I moved it into my condo now that my GF arrived, and in the span of a few days the really low humidity of my condo has started to cause them to dry (and curl) even further. And by low humidity, I mean… I can leave sliced meat on a plate and it’ll turn into jerky and will dry out most fruit.
I’m starting to think I need a humidor.
So, the package took a small detour to Narnia for a day or two, but it finally arrived. I looked through the box quite quickly, and the pieces are generally flat, though not as perfectly flat as the proofgrade I received. The proofgrade was also packaged a lot better. This was the most warped piece I could find. There are a few pieces that bow very slightly (whereas this is, like, warped avross the diagonal. If that makes sense), but theyre hard to photograph - it just looks flat.
Overall, knowing nothing about wood, I’m pretty happy with what I got. Some of the edges are sort of splintery, but everything seems to be only slightly warped (all less than a centimeter, and the ones that are bowed are off by just a couple of mm in the center where it’s worst). I dont have my glowforge yet - it went to narnia too - so I dont have any practical information, but I would expect a couple of strong magnets to sort most of them out.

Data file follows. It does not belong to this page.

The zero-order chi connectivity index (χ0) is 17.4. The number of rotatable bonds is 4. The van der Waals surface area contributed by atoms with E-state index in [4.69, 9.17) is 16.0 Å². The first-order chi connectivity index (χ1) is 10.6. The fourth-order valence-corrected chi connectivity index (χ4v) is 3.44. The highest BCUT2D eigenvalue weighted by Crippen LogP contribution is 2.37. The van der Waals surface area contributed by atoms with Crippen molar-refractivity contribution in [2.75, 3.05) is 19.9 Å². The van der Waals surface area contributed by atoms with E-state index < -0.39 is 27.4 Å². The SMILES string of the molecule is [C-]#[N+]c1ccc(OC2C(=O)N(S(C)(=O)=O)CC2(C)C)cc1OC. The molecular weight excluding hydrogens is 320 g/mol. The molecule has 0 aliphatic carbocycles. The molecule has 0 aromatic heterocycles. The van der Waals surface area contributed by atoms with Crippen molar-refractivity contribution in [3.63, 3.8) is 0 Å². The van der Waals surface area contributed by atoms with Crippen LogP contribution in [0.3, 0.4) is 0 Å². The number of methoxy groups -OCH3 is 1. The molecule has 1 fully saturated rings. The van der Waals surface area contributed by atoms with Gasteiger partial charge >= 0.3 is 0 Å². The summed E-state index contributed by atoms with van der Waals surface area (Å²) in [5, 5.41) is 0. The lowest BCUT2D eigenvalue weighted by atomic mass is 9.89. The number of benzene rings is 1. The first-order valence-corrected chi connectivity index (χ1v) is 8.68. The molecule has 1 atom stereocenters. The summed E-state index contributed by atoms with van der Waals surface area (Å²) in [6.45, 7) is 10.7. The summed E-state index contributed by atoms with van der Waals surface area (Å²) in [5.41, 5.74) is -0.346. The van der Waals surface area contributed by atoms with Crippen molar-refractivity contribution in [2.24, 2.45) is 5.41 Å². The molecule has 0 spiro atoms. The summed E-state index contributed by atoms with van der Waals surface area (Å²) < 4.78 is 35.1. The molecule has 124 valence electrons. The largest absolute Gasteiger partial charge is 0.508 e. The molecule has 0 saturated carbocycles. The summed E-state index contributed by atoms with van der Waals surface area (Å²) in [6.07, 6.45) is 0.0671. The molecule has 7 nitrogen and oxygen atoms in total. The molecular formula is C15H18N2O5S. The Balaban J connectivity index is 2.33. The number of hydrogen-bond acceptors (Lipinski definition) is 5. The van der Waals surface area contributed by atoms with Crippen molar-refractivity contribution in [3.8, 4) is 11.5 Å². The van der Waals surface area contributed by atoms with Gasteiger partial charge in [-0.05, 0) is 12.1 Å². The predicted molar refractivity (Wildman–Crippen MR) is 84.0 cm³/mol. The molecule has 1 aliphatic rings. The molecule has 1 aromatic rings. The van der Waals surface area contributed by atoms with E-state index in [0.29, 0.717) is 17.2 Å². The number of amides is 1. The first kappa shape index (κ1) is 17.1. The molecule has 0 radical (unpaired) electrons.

Also, I havent checked any for internal voids, but there are no knots or defects on the surface of the pieces. Some of them have some grain (like, wood pattern lines. I don’t know if thats technically grain) and some of them are totally… Blank? Uniform? Unwoodlike? I think my brain is fried.
I usually put it bowed side down when it’s bowed in the center so that’s the part flat to the tray. It’s easier to hold down the corners & edges when they’re bowed up off the bed then holding the center down because of interference between the magnets and the design. Easier to keep the design away from the edge magnets.
Thanks for the tip! That makes way more sense than the plots I was coming up with to use those pieces…
What are the settings of the Medium maple plywood proofgrade? Do you know?
It depends on whether you have a basic or a pro. You can select the material from the material drop down list located under unknown and then switch an operation from Proofgrade to manual to see the settings.
Where do you get the masking for your BB? Using 1.41" wide Frog Tape is not practical for large projects.
I just received some 1/8" 12 X 24" BB from Woodpeckers. There seems to be a lot of smoke when cutting this. Do you know what the core of your BB is? Woodpeckers apparently not MDF.
Much discussion here:
Re: smoke, I’m fairly sure they’re using a formaldehyde glue, although I haven’t figured out a way to inexpensively test that – but I have gone so far as to buy myself a formaldehyde-rated filter mask for when I’m cutting their BB ply (since large pockets of their glue can burst into exciting flames, when I cut it I’ve got my face down close to the lid so I can watch. This means I’m inhaling fumes even if the vent is running A-OK.)
Their 1/8" is reasonably OK to cut, and not too smoky unless you hit a glue pocket. The 1/4" is worse.
I’m serious: if you’re going to be cutting a lot of this, buy a mask or else do as some others have done and install a much more powerful vent fan (I went for the mask since I ran out of venting room so can’t install a higher-CFM fan). Your lungs will thank you.